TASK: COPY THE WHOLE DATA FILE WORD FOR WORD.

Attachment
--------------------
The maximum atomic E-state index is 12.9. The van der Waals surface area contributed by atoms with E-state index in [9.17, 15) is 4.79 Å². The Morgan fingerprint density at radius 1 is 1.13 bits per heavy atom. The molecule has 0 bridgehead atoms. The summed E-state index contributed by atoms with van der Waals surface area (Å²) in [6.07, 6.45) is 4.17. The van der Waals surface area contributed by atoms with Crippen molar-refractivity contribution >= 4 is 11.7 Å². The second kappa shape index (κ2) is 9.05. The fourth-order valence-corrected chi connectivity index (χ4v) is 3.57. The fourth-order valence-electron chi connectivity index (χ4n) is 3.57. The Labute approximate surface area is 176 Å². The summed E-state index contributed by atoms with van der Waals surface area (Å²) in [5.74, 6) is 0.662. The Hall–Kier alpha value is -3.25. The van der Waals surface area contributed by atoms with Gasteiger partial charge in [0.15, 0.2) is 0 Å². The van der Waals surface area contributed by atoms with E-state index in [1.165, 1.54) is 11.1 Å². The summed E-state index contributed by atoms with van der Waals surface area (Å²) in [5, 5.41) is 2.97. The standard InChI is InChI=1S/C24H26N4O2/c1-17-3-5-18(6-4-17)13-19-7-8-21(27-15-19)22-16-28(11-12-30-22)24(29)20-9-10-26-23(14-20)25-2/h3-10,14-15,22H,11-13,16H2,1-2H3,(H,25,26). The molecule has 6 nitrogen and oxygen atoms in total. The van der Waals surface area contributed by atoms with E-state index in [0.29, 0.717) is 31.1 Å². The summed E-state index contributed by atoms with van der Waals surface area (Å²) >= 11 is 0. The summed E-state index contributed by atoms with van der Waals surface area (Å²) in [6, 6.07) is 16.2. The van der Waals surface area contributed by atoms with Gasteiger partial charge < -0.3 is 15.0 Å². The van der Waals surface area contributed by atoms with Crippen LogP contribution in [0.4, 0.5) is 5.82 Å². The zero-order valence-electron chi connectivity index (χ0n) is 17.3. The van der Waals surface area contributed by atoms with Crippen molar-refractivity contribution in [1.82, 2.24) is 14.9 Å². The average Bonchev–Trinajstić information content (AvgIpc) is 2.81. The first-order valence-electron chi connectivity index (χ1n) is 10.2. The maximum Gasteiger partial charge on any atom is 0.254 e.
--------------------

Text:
The maximum atomic E-state index is 12.9. The van der Waals surface area contributed by atoms with E-state index in [9.17, 15) is 4.79 Å². The Morgan fingerprint density at radius 1 is 1.13 bits per heavy atom. The molecule has 0 bridgehead atoms. The summed E-state index contributed by atoms with van der Waals surface area (Å²) in [6.07, 6.45) is 4.17. The van der Waals surface area contributed by atoms with Crippen molar-refractivity contribution >= 4 is 11.7 Å². The second kappa shape index (κ2) is 9.05. The fourth-order valence-corrected chi connectivity index (χ4v) is 3.57. The fourth-order valence-electron chi connectivity index (χ4n) is 3.57. The Labute approximate surface area is 176 Å². The summed E-state index contributed by atoms with van der Waals surface area (Å²) in [5.74, 6) is 0.662. The Hall–Kier alpha value is -3.25. The van der Waals surface area contributed by atoms with Gasteiger partial charge in [0.15, 0.2) is 0 Å². The van der Waals surface area contributed by atoms with E-state index in [1.165, 1.54) is 11.1 Å². The summed E-state index contributed by atoms with van der Waals surface area (Å²) in [5, 5.41) is 2.97. The standard InChI is InChI=1S/C24H26N4O2/c1-17-3-5-18(6-4-17)13-19-7-8-21(27-15-19)22-16-28(11-12-30-22)24(29)20-9-10-26-23(14-20)25-2/h3-10,14-15,22H,11-13,16H2,1-2H3,(H,25,26). The molecule has 6 nitrogen and oxygen atoms in total. The van der Waals surface area contributed by atoms with E-state index in [0.29, 0.717) is 31.1 Å². The summed E-state index contributed by atoms with van der Waals surface area (Å²) >= 11 is 0. The summed E-state index contributed by atoms with van der Waals surface area (Å²) in [6, 6.07) is 16.2. The van der Waals surface area contributed by atoms with Gasteiger partial charge < -0.3 is 15.0 Å². The van der Waals surface area contributed by atoms with Crippen LogP contribution in [0.4, 0.5) is 5.82 Å². The zero-order valence-electron chi connectivity index (χ0n) is 17.3. The van der Waals surface area contributed by atoms with Crippen molar-refractivity contribution in [1.82, 2.24) is 14.9 Å². The average Bonchev–Trinajstić information content (AvgIpc) is 2.81. The first-order valence-electron chi connectivity index (χ1n) is 10.2. The maximum Gasteiger partial charge on any atom is 0.254 e.